It’s not even Halloween but I had this thought …
I participated in a song circle the other day. A woman shared a song that she told us she had sung to her kids when they were little. It was a song about why they shouldn’t be afraid of the dark. In the song, she told them that the darkness is their mother, they come from the dark, and the dark is safe and gentle and nurturing like a mother. So the dark isn’t scary, and neither is sleep.
But I’ve been working lately (in my professional capacity as a ghostwriter) with a Jungian psychiatrist who has an awful lot to say about what “populates” the dark, the unfathomably vast and deep inner universe of archetypes and images and impulses that we cannot see but that run our lives.
Of course, it’s always helpful (or usually helpful, I should say – I gotta be careful) to bring unconscious material into consciousness, to shine light on what’s been hidden. In this way, we can integrate it, we can negotiate with it, we can even change it. We are no longer entirely in its power.
That said, you never get to the bottom of the darkness. Not even remotely close.
And there are monsters there. REAL monsters – ones you don’t want to see because they’re too huge and monstrous to be consciously assimilated.
Now, some rational people might point out that there are two distinct realms of darkness – the “inner” darkness of the unconscious psyche (where monsters certainly abide), and the “outer” darkness that is the mystery of all that lies beyond the grave – and before conception.
But I don’t think it’s too much of a stretch to “conflate” these two dimensions into a single phenomenon. I don’t believe they are truly separate. I suspect we only perceive them as separate through the filter of our limited concepts of “within” and “without.”
So my thought is this: Maybe the reason kids – especially small ones – are scared of the dark is that they REMEMBER it!
Yes, the darkness is our source. We do not understand the mystery from whence we emerge into this life.
But babies and small children were there more recently – and it terrifies them.
So, just saying, maybe, in their “childlike” fear, they simply know something we don’t, or have some vague intuitive knowledge of something we adults have succeeded in forgetting.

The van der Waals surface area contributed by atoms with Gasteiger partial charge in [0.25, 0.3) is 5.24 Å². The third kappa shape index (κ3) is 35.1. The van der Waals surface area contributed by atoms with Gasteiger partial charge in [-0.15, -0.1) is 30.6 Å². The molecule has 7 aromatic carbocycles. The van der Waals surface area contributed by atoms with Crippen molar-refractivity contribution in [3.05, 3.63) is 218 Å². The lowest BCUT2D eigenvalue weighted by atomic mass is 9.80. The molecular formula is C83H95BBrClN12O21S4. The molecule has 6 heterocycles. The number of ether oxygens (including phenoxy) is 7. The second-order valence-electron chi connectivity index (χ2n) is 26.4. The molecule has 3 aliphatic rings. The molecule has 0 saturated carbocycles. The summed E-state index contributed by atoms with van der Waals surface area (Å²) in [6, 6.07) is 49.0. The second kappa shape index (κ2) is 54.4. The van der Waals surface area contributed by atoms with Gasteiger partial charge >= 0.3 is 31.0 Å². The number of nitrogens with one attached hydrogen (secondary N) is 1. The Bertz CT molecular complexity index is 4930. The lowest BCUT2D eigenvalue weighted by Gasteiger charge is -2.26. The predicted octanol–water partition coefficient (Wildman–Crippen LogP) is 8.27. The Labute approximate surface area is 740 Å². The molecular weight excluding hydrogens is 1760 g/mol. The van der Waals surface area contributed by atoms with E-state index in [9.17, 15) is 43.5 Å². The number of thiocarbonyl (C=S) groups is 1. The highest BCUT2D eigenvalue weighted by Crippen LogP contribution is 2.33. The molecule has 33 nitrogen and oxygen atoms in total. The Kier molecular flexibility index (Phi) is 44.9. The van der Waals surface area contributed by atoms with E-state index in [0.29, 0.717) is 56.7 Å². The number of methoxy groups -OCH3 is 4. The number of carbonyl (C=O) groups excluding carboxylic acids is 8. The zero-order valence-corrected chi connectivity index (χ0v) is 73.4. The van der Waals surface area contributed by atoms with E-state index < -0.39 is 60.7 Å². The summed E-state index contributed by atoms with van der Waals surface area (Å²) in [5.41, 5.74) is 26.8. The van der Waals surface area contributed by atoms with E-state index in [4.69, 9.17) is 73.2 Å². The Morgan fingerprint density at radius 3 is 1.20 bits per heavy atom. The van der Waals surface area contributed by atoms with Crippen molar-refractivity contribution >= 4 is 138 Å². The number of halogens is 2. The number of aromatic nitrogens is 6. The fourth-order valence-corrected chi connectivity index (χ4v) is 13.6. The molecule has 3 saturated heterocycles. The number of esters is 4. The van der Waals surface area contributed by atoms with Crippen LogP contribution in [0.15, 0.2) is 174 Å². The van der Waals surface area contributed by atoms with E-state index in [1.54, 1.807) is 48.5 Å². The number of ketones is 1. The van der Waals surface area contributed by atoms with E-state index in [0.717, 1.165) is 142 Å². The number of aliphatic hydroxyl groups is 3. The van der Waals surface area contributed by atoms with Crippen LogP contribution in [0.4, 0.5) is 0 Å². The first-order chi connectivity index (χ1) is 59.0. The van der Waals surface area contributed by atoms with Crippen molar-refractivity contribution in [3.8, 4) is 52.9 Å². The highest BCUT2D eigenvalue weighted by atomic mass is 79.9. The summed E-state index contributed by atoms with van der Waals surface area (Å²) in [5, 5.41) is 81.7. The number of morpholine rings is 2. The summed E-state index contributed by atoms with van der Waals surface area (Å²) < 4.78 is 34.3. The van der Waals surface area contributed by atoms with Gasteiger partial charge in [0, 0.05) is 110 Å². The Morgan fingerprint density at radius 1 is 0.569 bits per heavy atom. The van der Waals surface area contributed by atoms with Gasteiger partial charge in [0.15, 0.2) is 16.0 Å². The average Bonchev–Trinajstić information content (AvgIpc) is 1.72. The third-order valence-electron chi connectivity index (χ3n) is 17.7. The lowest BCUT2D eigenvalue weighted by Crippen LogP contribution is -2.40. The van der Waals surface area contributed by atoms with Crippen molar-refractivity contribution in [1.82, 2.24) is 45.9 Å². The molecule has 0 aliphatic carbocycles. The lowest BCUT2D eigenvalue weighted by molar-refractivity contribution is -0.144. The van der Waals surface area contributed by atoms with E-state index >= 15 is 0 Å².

And songs like the one that nice lady shared in the circle, those are just fantasies born of light, flimsy labels placed against the infinite, implacable boundary of darkness, so that we might view the label rather than the wall of darkness, and feel safe.
We create things in light and make up names for them. “Darkness” is one of the names. We can take a set of concepts and images (like “Mother”) and call them “Darkness,” but that doesn’t mean we know Darkness, any more than naming our cat “Abraham Lincoln” signifies that we have a familiar acquaintanceship with the 16th president of the United States.
So what we’re teaching our little ones, when we sing them bedtime songs like the one I heard in the circle, is simply how to look away from the darkness. How to pretend it doesn’t really exist as it is. That’s what human adults must do, and good parents model this and teach their children how to do it too.
But let’s be clear. We’re the ones who are living in fantasy, not the small children.
I love the topic of darkness, both psycho-spiritual and physical. When I lived in Mexico, we didn’t have electricity in our house; we used candles and kerosene lanterns for light. Many homes did not have power, and even in those that did, the power frequently went down, so darkness was a necessary fact of life. During that two years or so, living my nights in the light of flickering flames that left everything beyond a radius of a few feet mostly in darkness led me to confront my own fears and feelings about literal darkness.
One thing that occurred to me then is that our forebears lived with darkness as a fact of life, probably co-equal to light. I found that darkness, flickering flame, and shadow confer different properties on interior furniture and on rooms. Take, for example, ornately shaped, carved, textured wood furniture, which I’d always thought hideous. It never occurred to me that the hideousness was partially a product of the quality of light I was used to. When seen in near-darkness, or a gentle glow, this same ugly furniture could assume a shadowy and mysterious sense of life and “being,” even a playfulness that was vivid and evocative. It’s still not my favorite art form, but I understood that designers and artisans of centuries past were creating specifically in and for flame-lit environments—and it’s a whole different thing!
Outside, too, the world is different when we’re more in tune with nature’s nightly darkness. Ultimately we found that we seldom used flashlights or even a lamp outside at night as we walked the unlighted dirt roads and paths of our little neighborhood, even crossing the small river on wobbly stones without any additional illumination. We could see better than we thought, and somehow intuit the rest.
I feel that our modern Western attitudes towards darkness are informed by the relentless illumination we are all now accustomed to. It occurs to me that Jung himself, born in 1875, may have lived at least part of his childhood without gas or electric light, though I don’t know.
I agree with you that the anodyne “darkness is our friend” thing can be annoying. But I think part (though surely not all) of what freaks us out about the dark is that, thanks to the conveniences of modern life, we no longer routinely inhabit it—or even the fringes of it.
Another thought: If you’re out at night in natural light, or dark, the character and degree of the darkness that you experience changes from night to night with the moon, the stars, the cloud cover, etc., so natural dark isn’t just one thing—any more than light is.